Graduation from what?
They may have got their degrees - but after three years of teaching gimmicks and lectures about 'transferable work skills', it is little wonder some students had little to celebrate on graduation day.
Graduation – that glorious day when students can finally stop stressing about exams, dress up in gowns, celebrate three years of achievement, and emerge into the ‘real’ world of opportunity beyond the ivory towers.
Well, that’s the rhetoric at least, as I discovered at my graduation from the University of Warwick (first-class BA in philosophy) in July. But talking to some of my fellow graduates, it seemed that the traditional sense of optimism about life after a degree was not shared by those receiving the degrees.
Ironically, this seemed to be a result of there being too much emphasis on attaining ‘transferable work skills’ and being prepared for a career – diminishing the ideal of the university.
‘Everybody is expected to go to university now’, says Alex, 21, who has just graduated with a 2:1 from the University of East London. ‘The idea that a degree is a huge achievement seems to have vanished – it appears a necessity for getting a half-decent job…in the same fashion as getting GCSEs or A-levels.’ Indeed, New Labour’s pledge to get 50 percent of young adults into university education appears to have decreased the value of degrees in the eyes of both the public and students.
Students are perhaps the worst people to ask whether they believe university standards are declining. What right-thinking student would complain that his exams are too easy and the grading not tough enough? Yet there does seem to be a consensus that even if you put in a minimal amount of work you can attain a 2:1: ‘Everybody says they give out 2:1s like sweets’, says Emma, 23, a graduate in film and drama. ‘Firsts are still very tough to get and it seems unfair that 2:1s cover such a broad spectrum of ability.’
As a member of the staff-student liaison committee at Warwick last year, I talked to a lot of students about their courses and how they might be improved. In general, the students thought they weren’t the right people to dictate what the courses should be like or how they should be graded. The idea that since the introduction of tuition fees students see their degree as a ‘product’ is a view more commonly held by lecturers than by students. Indeed, all the finalists in our department were invited to a university talk last term about how to sell ourselves to employers and telling us what ‘transferable skills’ we should have picked up during our degree course.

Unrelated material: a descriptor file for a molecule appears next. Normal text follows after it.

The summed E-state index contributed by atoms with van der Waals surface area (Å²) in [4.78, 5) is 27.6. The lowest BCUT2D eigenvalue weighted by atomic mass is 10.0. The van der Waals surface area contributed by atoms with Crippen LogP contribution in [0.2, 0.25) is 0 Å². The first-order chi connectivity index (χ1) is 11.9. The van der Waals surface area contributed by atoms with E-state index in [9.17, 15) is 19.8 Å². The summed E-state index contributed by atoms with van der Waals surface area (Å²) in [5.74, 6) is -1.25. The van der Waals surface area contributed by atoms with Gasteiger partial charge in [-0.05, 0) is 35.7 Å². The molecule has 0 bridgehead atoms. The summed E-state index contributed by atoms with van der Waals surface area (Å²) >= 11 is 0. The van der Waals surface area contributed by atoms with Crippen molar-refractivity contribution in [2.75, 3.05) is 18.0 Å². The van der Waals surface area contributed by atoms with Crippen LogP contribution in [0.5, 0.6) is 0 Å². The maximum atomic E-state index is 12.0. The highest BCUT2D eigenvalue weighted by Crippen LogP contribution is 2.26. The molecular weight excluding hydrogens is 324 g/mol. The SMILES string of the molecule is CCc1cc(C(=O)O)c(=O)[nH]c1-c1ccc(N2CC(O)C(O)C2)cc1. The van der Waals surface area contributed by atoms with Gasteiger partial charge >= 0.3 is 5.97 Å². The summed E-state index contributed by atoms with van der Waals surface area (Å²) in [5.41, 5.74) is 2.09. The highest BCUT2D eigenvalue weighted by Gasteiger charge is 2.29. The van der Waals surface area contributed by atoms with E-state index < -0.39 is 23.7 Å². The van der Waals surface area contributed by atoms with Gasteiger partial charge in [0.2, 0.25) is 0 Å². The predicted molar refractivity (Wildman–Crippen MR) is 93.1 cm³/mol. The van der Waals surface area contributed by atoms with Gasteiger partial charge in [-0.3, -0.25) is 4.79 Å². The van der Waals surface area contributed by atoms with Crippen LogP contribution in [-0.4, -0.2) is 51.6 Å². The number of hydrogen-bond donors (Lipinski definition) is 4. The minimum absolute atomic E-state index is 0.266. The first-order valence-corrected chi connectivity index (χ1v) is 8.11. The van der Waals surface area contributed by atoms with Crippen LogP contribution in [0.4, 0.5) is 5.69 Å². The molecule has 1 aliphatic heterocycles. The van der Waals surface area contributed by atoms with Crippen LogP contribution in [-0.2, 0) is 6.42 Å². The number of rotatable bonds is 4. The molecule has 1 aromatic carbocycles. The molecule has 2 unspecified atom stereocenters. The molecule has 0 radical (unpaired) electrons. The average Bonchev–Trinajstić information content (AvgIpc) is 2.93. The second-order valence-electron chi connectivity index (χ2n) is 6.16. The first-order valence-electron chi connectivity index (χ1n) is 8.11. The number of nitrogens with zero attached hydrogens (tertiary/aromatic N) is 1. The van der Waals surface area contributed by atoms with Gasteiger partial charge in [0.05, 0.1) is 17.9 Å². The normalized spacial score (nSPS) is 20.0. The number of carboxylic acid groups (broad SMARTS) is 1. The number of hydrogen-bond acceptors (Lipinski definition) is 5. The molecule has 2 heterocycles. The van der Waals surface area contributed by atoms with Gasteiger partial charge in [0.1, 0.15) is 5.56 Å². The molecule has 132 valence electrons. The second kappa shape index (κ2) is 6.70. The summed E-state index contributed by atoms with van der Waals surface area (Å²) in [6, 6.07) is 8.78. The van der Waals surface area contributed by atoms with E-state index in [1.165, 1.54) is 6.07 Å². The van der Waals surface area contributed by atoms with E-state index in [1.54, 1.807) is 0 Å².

During my final year, a number of ideas were floated by the university about how best to capture the students’ attention – through using over-head projectors (there’s a radical idea), the internet, and class handouts. But such gimmicks are a poor substitute for inspiring teaching. The only good argument I heard in favour of handouts came from an honest student who pointed out that ‘lecturers who use them usually do nothing more than read them out in class…in which case I’d rather stay in bed and read them myself’.
The best lectures – during which students seem to have learned the most – were those where the lecturer treated students like adults. One of my best university experiences was a series of lectures on the philosophy of logic given by the late Karl Popper’s research assistant, David Miller. By not talking down to us or making compromises to ‘ease us in’, Miller presented glimpses of the cutting edge of his subject, making any over-head projector or PowerPoint presentation seem dull and robotic by comparison.
I have often heard fellow students say that getting a degree is about ‘playing the game’ and doing what the university expects of you in a ‘tick box’ fashion. Which might explain why many students seemed dissatisfied with their achievement on graduation day – after all, ‘playing the game’ only takes place on a superficial level, avoiding any depth of interaction with the issues arising in their courses.
Students often still desire to be challenged – but the best way to stimulate them is not by pandering to what they want (or what the university thinks they want) through gimmicks and talk of ‘transferable work skills’. Giving students examples of academic excellence is far more likely to make them realise what they can actually achieve and to help them realise their potential.
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